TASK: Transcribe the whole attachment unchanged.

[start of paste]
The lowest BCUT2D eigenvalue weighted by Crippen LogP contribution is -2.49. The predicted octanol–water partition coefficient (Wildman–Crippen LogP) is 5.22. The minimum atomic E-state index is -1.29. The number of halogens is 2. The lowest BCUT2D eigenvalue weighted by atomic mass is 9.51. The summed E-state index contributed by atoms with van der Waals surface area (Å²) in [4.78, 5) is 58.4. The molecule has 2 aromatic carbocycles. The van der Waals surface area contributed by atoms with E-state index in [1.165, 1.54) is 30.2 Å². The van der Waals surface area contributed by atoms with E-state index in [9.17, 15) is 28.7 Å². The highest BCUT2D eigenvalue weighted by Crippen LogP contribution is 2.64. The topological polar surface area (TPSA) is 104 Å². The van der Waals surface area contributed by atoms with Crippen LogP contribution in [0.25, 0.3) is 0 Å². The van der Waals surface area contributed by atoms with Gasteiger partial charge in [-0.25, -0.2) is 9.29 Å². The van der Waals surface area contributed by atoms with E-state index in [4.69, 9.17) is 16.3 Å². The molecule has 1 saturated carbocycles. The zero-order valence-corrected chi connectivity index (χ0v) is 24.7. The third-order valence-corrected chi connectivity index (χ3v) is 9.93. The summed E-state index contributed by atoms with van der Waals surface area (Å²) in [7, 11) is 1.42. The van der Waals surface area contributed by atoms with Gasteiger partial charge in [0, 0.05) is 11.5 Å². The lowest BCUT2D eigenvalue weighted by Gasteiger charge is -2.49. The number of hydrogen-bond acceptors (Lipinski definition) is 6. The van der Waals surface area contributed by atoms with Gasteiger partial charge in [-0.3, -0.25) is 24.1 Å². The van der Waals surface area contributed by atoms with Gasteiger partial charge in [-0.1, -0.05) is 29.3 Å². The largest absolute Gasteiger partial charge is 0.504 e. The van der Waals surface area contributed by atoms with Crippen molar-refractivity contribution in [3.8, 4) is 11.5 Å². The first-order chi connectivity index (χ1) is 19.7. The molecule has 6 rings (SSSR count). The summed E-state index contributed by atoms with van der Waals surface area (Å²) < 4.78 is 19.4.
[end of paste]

The lowest BCUT2D eigenvalue weighted by Crippen LogP contribution is -2.49. The predicted octanol–water partition coefficient (Wildman–Crippen LogP) is 5.22. The minimum atomic E-state index is -1.29. The number of halogens is 2. The lowest BCUT2D eigenvalue weighted by atomic mass is 9.51. The summed E-state index contributed by atoms with van der Waals surface area (Å²) in [4.78, 5) is 58.4. The molecule has 2 aromatic carbocycles. The van der Waals surface area contributed by atoms with E-state index in [1.165, 1.54) is 30.2 Å². The van der Waals surface area contributed by atoms with E-state index in [9.17, 15) is 28.7 Å². The highest BCUT2D eigenvalue weighted by Crippen LogP contribution is 2.64. The topological polar surface area (TPSA) is 104 Å². The van der Waals surface area contributed by atoms with Crippen LogP contribution in [0.25, 0.3) is 0 Å². The van der Waals surface area contributed by atoms with Gasteiger partial charge in [-0.25, -0.2) is 9.29 Å². The van der Waals surface area contributed by atoms with E-state index in [4.69, 9.17) is 16.3 Å². The molecule has 1 saturated carbocycles. The zero-order valence-corrected chi connectivity index (χ0v) is 24.7. The third-order valence-corrected chi connectivity index (χ3v) is 9.93. The summed E-state index contributed by atoms with van der Waals surface area (Å²) in [7, 11) is 1.42. The van der Waals surface area contributed by atoms with Gasteiger partial charge in [0, 0.05) is 11.5 Å². The lowest BCUT2D eigenvalue weighted by Gasteiger charge is -2.49. The number of hydrogen-bond acceptors (Lipinski definition) is 6. The van der Waals surface area contributed by atoms with Gasteiger partial charge in [-0.3, -0.25) is 24.1 Å². The van der Waals surface area contributed by atoms with Gasteiger partial charge in [-0.1, -0.05) is 29.3 Å². The largest absolute Gasteiger partial charge is 0.504 e. The van der Waals surface area contributed by atoms with Crippen molar-refractivity contribution in [3.8, 4) is 11.5 Å². The first-order chi connectivity index (χ1) is 19.7. The molecule has 6 rings (SSSR count). The summed E-state index contributed by atoms with van der Waals surface area (Å²) < 4.78 is 19.4.